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07 May 2019 | Story Valentino Ndaba | Photo Charl Devenish
Noko Masalesa
Noko Masalesa, Director of Protection Services, in conversation with students and stakeholders to plan a safe way forward.

Safety and security are human rights that constitute social justice. At the centre of the agenda at the University of the Free State’s (UFS) Social Justice Week held on the Bloemfontein Campus from 17-22 April 2019 were discussions about off-campus safety. Stakeholders agreed on an upgrade to security measures in order to ensure the success and wellbeing of the student population.

A call to students

Prof John Mubangizi, Dean of the Faculty of Law, in his capacity as representative of the UFS Rector and Vice-Chancellor, Prof Francis Petersen, expressed his view on institutions of higher learning no longer functioning as ivory towers. “For any initiative to succeed, collaboration is necessary between key roleplayers,” he said.

He aptly pointed out that: “We cannot underscore the importance of safety and security, not only for the university but also for the communities around us. What the university does benefits the community and vice versa. I pledge the university’s commitment to play a leading part to ensure that the collaboration works,” said Prof Mubangizi.

Beefing up security: Who is involved?

In view of the collaborative effort Prof Mubangizi alluded to, the engagement was twofold. First was the roundtable discussion facilitated by Protection Services which then escalated into a public dialogue where students had the opportunity to interact with external delegates.

The South African Police Services, Community Police Forum, Private Security, Mangaung Metropolitan Municipality, Provincial Commissioner, and Deputy Minister of Police were well represented in this critical conversation. Internally, members of Protection Services, Housing and Residence Affairs, Student Affairs, Institute for Social Justice and Reconciliation, Student Representative Council, and the Department of Criminology heard the plight of off-campus safety faced by students.

Changes in the horizon

The discussions culminated with recommendations which will see the future of student safety take a different direction. According to Skhululekile Luwaca, former SRC president, these include “the municipality’s commitment to immediately address issues such as street lights and enforcing by-laws, ensuring an integrated accreditation system, and drafting a policy for off-campus accommodation, running more crime awareness campaigns, and giving police patrols more visibility.”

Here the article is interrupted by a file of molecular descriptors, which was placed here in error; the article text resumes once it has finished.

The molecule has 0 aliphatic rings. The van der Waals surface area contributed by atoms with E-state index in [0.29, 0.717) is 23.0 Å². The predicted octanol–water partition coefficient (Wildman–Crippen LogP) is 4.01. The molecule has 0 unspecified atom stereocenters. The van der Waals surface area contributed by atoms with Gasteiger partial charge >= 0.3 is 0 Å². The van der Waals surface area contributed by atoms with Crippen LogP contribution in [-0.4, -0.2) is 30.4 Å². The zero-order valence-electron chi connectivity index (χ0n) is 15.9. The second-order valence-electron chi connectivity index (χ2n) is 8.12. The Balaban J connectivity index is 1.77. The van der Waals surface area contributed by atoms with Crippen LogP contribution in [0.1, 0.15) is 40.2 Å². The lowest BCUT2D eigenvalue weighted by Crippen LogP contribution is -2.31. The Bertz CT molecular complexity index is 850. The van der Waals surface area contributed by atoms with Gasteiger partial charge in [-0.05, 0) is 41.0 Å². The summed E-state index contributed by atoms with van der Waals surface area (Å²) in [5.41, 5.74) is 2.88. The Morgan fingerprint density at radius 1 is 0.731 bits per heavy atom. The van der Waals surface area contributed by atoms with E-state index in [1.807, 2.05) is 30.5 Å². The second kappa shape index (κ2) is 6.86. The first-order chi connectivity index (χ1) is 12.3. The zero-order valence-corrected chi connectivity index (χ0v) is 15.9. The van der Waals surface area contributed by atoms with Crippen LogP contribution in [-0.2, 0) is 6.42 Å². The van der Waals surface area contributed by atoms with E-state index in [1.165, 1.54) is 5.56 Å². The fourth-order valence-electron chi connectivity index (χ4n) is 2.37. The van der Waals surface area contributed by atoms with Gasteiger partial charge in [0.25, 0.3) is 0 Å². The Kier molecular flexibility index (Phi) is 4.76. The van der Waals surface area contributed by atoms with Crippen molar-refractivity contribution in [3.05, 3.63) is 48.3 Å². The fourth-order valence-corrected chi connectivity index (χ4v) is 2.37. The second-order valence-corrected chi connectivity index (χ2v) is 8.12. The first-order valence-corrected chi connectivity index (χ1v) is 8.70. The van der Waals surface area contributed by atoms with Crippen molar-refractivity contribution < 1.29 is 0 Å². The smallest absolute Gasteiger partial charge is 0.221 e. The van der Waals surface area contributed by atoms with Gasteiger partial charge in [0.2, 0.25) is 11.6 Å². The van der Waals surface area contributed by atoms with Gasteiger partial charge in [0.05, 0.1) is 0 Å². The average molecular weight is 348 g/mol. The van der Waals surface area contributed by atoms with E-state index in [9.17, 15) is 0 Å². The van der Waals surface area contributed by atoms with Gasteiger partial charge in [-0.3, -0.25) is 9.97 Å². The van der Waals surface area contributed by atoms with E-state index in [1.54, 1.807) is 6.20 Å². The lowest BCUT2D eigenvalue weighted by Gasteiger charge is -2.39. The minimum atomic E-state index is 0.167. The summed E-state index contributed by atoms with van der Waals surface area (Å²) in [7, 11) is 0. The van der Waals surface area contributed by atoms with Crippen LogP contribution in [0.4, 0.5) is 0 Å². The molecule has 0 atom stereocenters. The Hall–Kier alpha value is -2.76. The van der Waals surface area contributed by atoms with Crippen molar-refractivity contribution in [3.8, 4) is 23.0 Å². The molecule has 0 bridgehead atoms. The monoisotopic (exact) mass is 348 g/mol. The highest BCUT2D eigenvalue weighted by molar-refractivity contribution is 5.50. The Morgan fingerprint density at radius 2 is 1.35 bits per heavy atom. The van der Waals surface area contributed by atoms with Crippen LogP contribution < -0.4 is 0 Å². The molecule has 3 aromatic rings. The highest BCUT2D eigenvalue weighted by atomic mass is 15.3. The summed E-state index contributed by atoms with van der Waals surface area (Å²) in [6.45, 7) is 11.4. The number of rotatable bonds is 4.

In addition to resolving to set up a student safety forum with all the stakeholders, the Mangaung Metropolitan Municipality has invited the UFS to join Reclaim the City – a safety forum where practical solutions to crime are devised and implemented on a weekly basis.


News Archive

Study shows that even cheating monkeys alter their behaviour to avoid detection and punishment
2013-03-12

 

Dr Le Roux sharing a moment with the geladas (Theropithecus gelada).
Photo: Supplied
11 March 2013

A recent article headed by Dr Aliza le Roux from the University of the Free State Qwaqwa Campus’ Department of Zoology and Entomology, asserts that cheating and deception is not only a human phenomenon - it is also found in non-human animals.

“Our specific study investigated cheating and punishment in geladas. While human beings are known to deceive one another, and punish cheaters that get caught, it is actually very rare to find proof of this kind of behaviour in non-human animals,” said Dr Le Roux.

“We don't know if this is because humans are uniquely deceitful, or if it is just that animals deal with cheating differently. Our study was therefore the first to demonstrate that gelada males and females try to deceive their partners when they are cheating on them. This means they try to hide their unfaithful behaviour.” This is therefore the first investigation to document tactical deception in primates living in a natural environment.

“We also showed that the cuckolded males then punish the cheaters, but could not determine if the punishment actually caused cheaters to stop cheating,” said Dr Le Roux.

This on-going and long-term study continues to observe the population of wild geladas in the Simien Mountains National Park in Ethiopia. The study investigates primate hormones, cognition, genetics, social behaviour and conservation, and is done in collaboration with the Universities of Michigan and Pennsylvania.

The full version of the article can be accessed on (http://www.nature.com/ncomms/journal/v4/n2/full/ncomms2468.html).


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